One of our most common tools among beekeepers is the hive tool. This little pry bar, wedge, hammer, nail puller, is probably one of the most important tools in the wonderful world of beekeeping. American Bee Journal, January 2019 issue did an article on the hive tool and the many different types there are.
The most common type is the one that is about 9 inches long and has a ninety degree angle on one end. Both ends are sharpened. Much sharper when first purchased. The other hive tool that I find very useful is the one with a J hook on one end and is sharpened on the other end. This tool can be used to pry out frames that are propolised . Not every beekeeper is a fan of this model of tool, if your frames are not put together correctly you will pull the top bar of the frame leaving the bottom and comb and a number of very unhappy bees left behind. I will go into more detail later on the construction that I use.
One of YouTubes more recognized individuals, aka; Fat Bee Man say's that if a bee inspector comes onto his property with a J hook he immediately corrects his terrible mistake or asks him to leave. There's a reason for that and I have described it previously. I have followed the previous YouTube celebrity and agree most of the time with his comments. Old beekeepers have a great deal of knowledge and you always want to stop and listen when they talk. Kind of like when E F Hutten talks
But I must admit that I have fallen into the J hook hive tool trap when I am removing frames. Although I also use the standard for splitting supers and removing covers etc. Its always nice to have two hive tools around, so that one of them will always be available while your looking for the other one.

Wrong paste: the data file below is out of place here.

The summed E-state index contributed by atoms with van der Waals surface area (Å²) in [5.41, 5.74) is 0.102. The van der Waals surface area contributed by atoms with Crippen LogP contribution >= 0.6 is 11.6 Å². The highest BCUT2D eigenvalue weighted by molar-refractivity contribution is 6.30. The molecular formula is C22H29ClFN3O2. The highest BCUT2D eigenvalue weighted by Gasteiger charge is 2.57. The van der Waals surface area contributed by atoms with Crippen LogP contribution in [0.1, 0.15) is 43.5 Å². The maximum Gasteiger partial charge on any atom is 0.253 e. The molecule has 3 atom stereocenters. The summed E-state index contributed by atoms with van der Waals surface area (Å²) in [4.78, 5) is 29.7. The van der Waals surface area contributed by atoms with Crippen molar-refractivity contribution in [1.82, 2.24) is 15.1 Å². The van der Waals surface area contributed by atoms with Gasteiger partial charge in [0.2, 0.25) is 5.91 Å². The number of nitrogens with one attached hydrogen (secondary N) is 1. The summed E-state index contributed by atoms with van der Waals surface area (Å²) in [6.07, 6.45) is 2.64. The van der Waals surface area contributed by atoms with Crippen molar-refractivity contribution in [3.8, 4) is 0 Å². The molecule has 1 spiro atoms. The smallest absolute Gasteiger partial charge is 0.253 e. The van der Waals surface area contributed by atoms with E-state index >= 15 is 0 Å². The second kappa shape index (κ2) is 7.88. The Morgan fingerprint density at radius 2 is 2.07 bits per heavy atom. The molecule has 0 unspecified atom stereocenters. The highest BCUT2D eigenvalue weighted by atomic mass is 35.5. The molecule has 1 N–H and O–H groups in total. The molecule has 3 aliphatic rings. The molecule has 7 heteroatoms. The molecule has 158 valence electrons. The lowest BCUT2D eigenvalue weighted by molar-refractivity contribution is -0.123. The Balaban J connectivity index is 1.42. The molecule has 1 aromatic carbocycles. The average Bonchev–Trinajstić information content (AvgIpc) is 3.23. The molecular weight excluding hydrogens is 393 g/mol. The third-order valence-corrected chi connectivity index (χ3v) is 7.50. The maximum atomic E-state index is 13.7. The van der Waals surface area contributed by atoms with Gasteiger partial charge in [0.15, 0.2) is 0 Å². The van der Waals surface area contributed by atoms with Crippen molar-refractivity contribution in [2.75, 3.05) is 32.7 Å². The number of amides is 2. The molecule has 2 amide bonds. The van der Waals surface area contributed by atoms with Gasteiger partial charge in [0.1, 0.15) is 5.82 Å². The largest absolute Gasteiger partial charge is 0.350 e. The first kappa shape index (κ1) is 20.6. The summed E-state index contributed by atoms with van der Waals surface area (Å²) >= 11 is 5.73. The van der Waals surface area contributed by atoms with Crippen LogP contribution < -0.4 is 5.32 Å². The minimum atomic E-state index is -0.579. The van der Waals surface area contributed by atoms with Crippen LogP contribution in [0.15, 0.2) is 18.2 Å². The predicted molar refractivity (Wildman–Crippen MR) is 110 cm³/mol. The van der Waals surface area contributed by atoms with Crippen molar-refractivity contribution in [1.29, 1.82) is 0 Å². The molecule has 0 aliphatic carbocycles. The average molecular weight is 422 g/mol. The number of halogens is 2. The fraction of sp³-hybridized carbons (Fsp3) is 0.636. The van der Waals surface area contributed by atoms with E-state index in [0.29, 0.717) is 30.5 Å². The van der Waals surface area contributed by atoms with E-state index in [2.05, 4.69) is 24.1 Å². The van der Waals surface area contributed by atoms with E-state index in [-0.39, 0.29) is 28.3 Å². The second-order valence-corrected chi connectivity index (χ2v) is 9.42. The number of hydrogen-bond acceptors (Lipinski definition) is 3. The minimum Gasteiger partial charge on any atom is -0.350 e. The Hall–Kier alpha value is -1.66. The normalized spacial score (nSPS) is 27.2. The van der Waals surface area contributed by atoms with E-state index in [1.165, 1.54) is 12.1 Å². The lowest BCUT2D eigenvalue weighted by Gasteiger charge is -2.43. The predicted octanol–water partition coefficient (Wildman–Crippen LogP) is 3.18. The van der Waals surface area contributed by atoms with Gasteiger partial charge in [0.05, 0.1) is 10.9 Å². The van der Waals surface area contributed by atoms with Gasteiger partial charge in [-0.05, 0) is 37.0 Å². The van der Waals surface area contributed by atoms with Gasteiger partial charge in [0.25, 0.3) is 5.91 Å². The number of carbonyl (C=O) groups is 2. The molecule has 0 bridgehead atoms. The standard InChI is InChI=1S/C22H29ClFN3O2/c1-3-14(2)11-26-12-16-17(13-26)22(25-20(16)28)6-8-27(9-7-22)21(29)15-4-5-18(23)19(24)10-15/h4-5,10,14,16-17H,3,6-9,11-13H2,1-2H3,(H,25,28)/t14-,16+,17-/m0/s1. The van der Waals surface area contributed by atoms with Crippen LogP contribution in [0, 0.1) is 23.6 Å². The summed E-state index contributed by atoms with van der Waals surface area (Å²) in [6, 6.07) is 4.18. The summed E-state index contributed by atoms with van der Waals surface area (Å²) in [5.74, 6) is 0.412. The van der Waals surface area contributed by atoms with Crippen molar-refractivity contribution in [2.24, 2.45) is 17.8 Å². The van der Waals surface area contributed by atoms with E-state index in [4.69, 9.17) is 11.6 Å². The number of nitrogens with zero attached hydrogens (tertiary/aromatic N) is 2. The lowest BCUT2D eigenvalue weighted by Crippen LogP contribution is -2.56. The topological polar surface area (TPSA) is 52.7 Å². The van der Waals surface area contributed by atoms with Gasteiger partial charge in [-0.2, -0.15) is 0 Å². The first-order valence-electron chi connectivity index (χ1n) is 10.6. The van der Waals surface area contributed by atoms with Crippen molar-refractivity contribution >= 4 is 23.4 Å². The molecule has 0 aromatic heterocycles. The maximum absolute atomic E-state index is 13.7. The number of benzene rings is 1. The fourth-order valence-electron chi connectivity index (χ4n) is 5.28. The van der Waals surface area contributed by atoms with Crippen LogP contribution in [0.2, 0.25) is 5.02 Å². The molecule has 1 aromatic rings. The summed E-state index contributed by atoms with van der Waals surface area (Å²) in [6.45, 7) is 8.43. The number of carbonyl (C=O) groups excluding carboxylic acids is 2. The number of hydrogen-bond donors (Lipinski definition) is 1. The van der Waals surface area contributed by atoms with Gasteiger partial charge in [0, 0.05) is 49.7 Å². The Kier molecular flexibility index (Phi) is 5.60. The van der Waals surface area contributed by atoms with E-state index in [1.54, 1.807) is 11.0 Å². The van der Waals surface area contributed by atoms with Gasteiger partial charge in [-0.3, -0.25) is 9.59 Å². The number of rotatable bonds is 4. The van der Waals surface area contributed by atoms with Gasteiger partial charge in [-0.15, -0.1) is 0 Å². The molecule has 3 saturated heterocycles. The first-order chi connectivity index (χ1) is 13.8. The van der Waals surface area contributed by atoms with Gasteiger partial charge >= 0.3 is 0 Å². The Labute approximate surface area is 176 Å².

Luckily for me, I have never pulled a frame apart while prying it out of the hive. I have often wondered how much pull a frame can take before you pull it apart.
Years ago, before we had pneumatic nail guns, every frame was hammered together using a small brad hammer and small nails. An old beekeeper in our neighborhood would fill his mouth with small nails and load his hammer from his mouth. I also knew a fellow that did upholstery that used this same method. He always said that you should always make sure what your swallowing. Sounded like a good rule to me. Probably the reason I got a pneumatic nail gun.
The way I'm going to describe, is the way I do it. I use the D style (wedge top bar with divided bottom)
bar). I use a 1/4 x 1 1/4 staple. A word of warning is in line. Watch where you put your hand and fingers. A pneumatic nailer has a tremendous amount of power and human flesh or bone is no match for this equipment.
My assembly procedure is to dry fit the frame first. Then I will nail the split bottom to the end bar first, using 1 inch brads and hand nailing. I have found that using a gun on this will tend to split the end bar. The other reason I do the bottom of the frame first is to seat the end bar into the top more firmly. Then I will flip the frame over and using the gun, put two staples through the top on each end into the end board. I also put one staple from the side of the end board into the top of the frame. This locks the frame together and will prevent the frame from separating in the hive when your trying to pry it out.
Find the way that works for you and have fun.